There’s nothing like the Bar-B-Que aromas and flavors that come from grilling on charcoal. But using charcoal can often lead to underdone or overdone meals if not handled properly. The following tips and tricks for Bar-B-Queing on a charcoal grill can help assure that your guests will beg for seconds and rave about your meal for weeks.
Start with a clean grill. Charcoal grills are designed to both contain heat and circulate air. Even heat distribution and good air circulation will assure that your food is evenly cooked and deeply infused with charcoal flavors. Before each use, clean out old ashes from the bottom and make sure that all air-vents are working properly. Cleaning the grate thoroughly by removing old food bits and other matter will result in better flavors and quality.
Fire the briquettes properly. Light your briquettes early enough so they are at a proper heat when cooking. When placing the charcoal in your grill, stack the briquettes in a pyramid shape before lighting. This will fire the charcoal quicker and create a more even burn. Once they are hot, spread the briquettes evenly across the bottom of the grill.
Do not overuse lighter fluid. Dousing the charcoal with copious amounts of lighter fluid that creates a roaring flame is not necessary for firing the briquettes. Use only enough fluid to start the edges of the briquettes burning. They will self-heat from that point forward. Using too much fluid will cause your food to taste more like the fluid instead of the charcoal.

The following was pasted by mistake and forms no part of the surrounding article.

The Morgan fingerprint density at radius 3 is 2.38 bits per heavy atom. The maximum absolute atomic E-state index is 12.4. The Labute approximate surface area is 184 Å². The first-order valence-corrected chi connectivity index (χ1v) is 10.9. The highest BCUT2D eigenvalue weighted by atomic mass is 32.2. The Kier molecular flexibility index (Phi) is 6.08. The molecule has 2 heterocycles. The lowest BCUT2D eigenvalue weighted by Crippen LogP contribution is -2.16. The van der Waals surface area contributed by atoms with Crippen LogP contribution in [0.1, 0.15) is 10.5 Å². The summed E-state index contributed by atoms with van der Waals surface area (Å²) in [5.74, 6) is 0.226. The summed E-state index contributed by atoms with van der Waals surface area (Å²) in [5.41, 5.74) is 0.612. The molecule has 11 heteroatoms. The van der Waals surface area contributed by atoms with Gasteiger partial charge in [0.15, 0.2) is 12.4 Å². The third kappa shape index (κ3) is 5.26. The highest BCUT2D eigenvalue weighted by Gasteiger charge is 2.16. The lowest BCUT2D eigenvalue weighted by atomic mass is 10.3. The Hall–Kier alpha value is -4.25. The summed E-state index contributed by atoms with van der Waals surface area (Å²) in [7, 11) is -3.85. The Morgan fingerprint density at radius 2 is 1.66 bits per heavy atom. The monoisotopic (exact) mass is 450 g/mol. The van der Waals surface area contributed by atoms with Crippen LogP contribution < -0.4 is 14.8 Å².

Use wood chips for added flavors: Placing wood chips such as mesquite, hickory or fruit wood over your coals (after they are hot) can add unique flavors. The chips should be soaked in water before using to prevent flair-ups when they heat. Charcoal with mesquite and hickory pressed into the briquettes is now also widely available for purchase.
Marinate meats and coat vegetables with oil before grilling. Charcoal creates a very dry and hot heat source. Marinating your meats and lightly coating your vegetables with olive oil will help retain their natural juices and keep them from drying out.
Coat your grate with oil or a non-stick spray. Coating your grate will keep your food from sticking to the surface during cooking. Do not coat the grate too heavily because excess oil will burn when placed over hot coals.
Check the heat level of the coals before cooking. For most foods cooked on charcoal, the temperature should be medium-hot. You can easily judge the temperature by placing your hand over the coals. When very hot you can hold your hand over them for only about two seconds, at medium-hot for about 3 to 4 seconds, and at medium for 4 to 5 seconds. Be patient. If your charcoal is not at a proper temperature, place more briquettes on the stack to raise the heat or open the air-vents wider to decrease the heat level. Too hot of a fire can lead to undercooked, blackened food.
Prevent flair-ups. If flair-ups of your charcoal occurs, smother them by covering the grill or have a spray bottle filled with water handy to cool the flames. Excessive flair-ups will lead to blackened food on the outside while the middle is still raw.
Do not press the juices out of meats while grilling. Constantly turning and pressing the juices out of meats will dry them out. Allowing the meats to cook in their own juices will lead to richer flavors. Not pressing the meats will also decrease the chance of flair-ups. Always allow meats to rest a few minutes after removal from the grill before you cut or serving them.
Keep the covering of your charcoal grill closed as much as possible while cooking. Keeping your grill covered will help create a thick cloud of smoke that will infuse your food with the rich charcoal flavors you desire.